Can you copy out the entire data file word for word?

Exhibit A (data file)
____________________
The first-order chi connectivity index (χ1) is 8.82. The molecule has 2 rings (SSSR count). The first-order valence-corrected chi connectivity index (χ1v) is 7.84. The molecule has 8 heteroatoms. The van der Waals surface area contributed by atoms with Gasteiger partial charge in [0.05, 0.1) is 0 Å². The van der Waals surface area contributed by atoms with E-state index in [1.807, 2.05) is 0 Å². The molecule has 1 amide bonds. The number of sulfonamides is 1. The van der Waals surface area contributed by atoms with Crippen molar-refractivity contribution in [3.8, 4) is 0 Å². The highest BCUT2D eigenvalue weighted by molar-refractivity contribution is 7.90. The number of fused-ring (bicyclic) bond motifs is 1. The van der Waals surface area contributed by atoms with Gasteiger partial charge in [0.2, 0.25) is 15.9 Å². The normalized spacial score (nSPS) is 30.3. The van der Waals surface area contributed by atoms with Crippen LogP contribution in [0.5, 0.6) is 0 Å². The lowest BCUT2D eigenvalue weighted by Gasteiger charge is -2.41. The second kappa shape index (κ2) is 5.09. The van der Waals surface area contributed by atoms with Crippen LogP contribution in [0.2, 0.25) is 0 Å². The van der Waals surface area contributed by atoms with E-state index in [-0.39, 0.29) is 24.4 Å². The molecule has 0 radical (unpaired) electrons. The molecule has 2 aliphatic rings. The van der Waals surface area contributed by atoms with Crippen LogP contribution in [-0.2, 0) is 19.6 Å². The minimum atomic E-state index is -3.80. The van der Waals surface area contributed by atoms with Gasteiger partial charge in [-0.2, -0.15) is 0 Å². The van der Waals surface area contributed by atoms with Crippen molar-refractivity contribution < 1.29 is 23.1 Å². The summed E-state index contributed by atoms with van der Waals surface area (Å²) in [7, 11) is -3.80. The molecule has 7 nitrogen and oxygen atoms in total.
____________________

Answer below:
The first-order chi connectivity index (χ1) is 8.82. The molecule has 2 rings (SSSR count). The first-order valence-corrected chi connectivity index (χ1v) is 7.84. The molecule has 8 heteroatoms. The van der Waals surface area contributed by atoms with Gasteiger partial charge in [0.05, 0.1) is 0 Å². The van der Waals surface area contributed by atoms with E-state index in [1.807, 2.05) is 0 Å². The molecule has 1 amide bonds. The number of sulfonamides is 1. The van der Waals surface area contributed by atoms with Crippen molar-refractivity contribution in [3.8, 4) is 0 Å². The highest BCUT2D eigenvalue weighted by molar-refractivity contribution is 7.90. The number of fused-ring (bicyclic) bond motifs is 1. The van der Waals surface area contributed by atoms with Gasteiger partial charge in [0.2, 0.25) is 15.9 Å². The normalized spacial score (nSPS) is 30.3. The van der Waals surface area contributed by atoms with Crippen LogP contribution in [0.5, 0.6) is 0 Å². The lowest BCUT2D eigenvalue weighted by Gasteiger charge is -2.41. The second kappa shape index (κ2) is 5.09. The van der Waals surface area contributed by atoms with Crippen LogP contribution in [0.2, 0.25) is 0 Å². The van der Waals surface area contributed by atoms with E-state index in [-0.39, 0.29) is 24.4 Å². The molecule has 0 radical (unpaired) electrons. The molecule has 2 aliphatic rings. The van der Waals surface area contributed by atoms with Crippen LogP contribution in [-0.2, 0) is 19.6 Å². The minimum atomic E-state index is -3.80. The van der Waals surface area contributed by atoms with Gasteiger partial charge in [-0.2, -0.15) is 0 Å². The van der Waals surface area contributed by atoms with Crippen molar-refractivity contribution < 1.29 is 23.1 Å². The summed E-state index contributed by atoms with van der Waals surface area (Å²) in [7, 11) is -3.80. The molecule has 7 nitrogen and oxygen atoms in total.